By His Holiness B.V.V. Narasimha Swami
One thing that has really changed between the past and present is the size of our congregations. When I first joined the movement, there were only a very few people who were regulars at our Sunday programs and festivals. Today the times have changed, and so have our congregations. Practically all established temples not only have sizable congregations, but the congregations are actively involved in the temple. The days of the temple visitors just standing by and watching are over, and now we often find them giving lectures to the Sunday guests while some lead kirtanas and others help in organizing festivals. We no longer think of our congregation as just some friends who we can ask for donations when we need it, but we see them as being a vital part of the temple and as persons who play important roles. Even our own Srila Prabhupada was a congregational member for many years before he accepted the renounced order of life. So we should not overlook our congregation.
These days, when full time devotees are few and far between, there is a lot of scope for congregational preaching. Such persons are also devotees although they may or may not take initiation. This is not the most important factor. It is more important that they be engaged in some form of service for the Lord and His devotees. Devotional service itself is the purifying aspect of Krsna consciousness and all devotees want to be engaged in the Lord’s service and to see others also engaged.
A congregation does not just assemble by chance or due to some mystical power. It takes the efforts of some temple devotees to reach out, encourage and care for them. Our classes have to interest the congregation. If we organize special courses on books like Bhagavad-gita then so much the better. Devotees can lead them to the holy places and introduce them to the leaders of ISKCON. The more we reach out to help the congregation, the more they reciprocate.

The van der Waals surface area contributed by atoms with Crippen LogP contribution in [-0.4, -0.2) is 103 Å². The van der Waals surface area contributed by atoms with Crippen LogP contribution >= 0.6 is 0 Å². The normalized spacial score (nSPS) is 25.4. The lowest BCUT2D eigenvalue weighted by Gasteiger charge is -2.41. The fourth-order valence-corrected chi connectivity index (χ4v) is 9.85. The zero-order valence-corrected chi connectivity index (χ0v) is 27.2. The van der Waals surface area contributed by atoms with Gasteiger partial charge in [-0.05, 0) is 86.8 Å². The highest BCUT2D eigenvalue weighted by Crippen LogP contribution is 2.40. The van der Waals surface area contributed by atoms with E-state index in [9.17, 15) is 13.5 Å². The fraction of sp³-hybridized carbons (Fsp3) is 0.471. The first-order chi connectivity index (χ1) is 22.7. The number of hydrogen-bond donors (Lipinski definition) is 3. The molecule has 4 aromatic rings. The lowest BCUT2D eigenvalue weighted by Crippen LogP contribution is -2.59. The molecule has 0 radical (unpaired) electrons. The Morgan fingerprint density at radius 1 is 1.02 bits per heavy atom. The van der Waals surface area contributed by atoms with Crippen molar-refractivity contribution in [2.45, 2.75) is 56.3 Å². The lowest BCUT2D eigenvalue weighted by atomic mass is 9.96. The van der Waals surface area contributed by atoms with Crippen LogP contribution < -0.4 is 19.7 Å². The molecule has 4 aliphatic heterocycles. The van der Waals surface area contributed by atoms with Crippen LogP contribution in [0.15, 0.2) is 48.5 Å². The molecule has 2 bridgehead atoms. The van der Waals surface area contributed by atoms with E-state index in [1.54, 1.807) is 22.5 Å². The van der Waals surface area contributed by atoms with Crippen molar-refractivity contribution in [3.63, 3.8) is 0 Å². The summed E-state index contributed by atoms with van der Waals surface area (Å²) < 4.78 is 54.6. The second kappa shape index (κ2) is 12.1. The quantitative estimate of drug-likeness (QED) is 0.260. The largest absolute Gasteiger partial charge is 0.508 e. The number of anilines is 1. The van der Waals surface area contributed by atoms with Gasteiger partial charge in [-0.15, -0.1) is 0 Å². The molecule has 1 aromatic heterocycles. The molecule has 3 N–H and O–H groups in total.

The Delhi temple who recently had astounding success in distributing Bhagavad-gitas. Some of their highest results came from congregational members.
At Bhaktivedanta Manor both the Manor Patron members and the Pandava Sena Youth have rendered invaluable service over the recent years. Both groups consist entirely of congregational members. We just had the opening of a magnificent center in Ujjain. The entire project was funded by congregational devotees. There is no limit to what a congregation can do for the service of the Lord.
One of the most impressive incidents where the congregation really played their part was in England when the government threatened to close down Bhaktivedanta Manor. Thousands of people came to join in the protest marches and rallies. Many devotees were even arrested.
In the 1970s devotees were accused of brain-washing and controlling the minds of people in order to recruit them to ISKCON. Srila Prabhupada instructed us to take signatures from all of the supporters of our movement to defend our principles. Srila Prabhupada wanted that our practices should be recognized as belonging to a timeless religion. Again, it took a lot of support from the congregation to save us from the bad publicity.
In conclusion we can see that maintaining a congregation is not a burden but an asset for every temple. While it is easy to make enemies, it is not so easy to get good friends and that is why we need congregational preaching.
(Excerpt from the book ‘The Nectar of Congregational Preaching’ by ISKCON Congregational Development Ministry )
For downloading this excellent book please click following link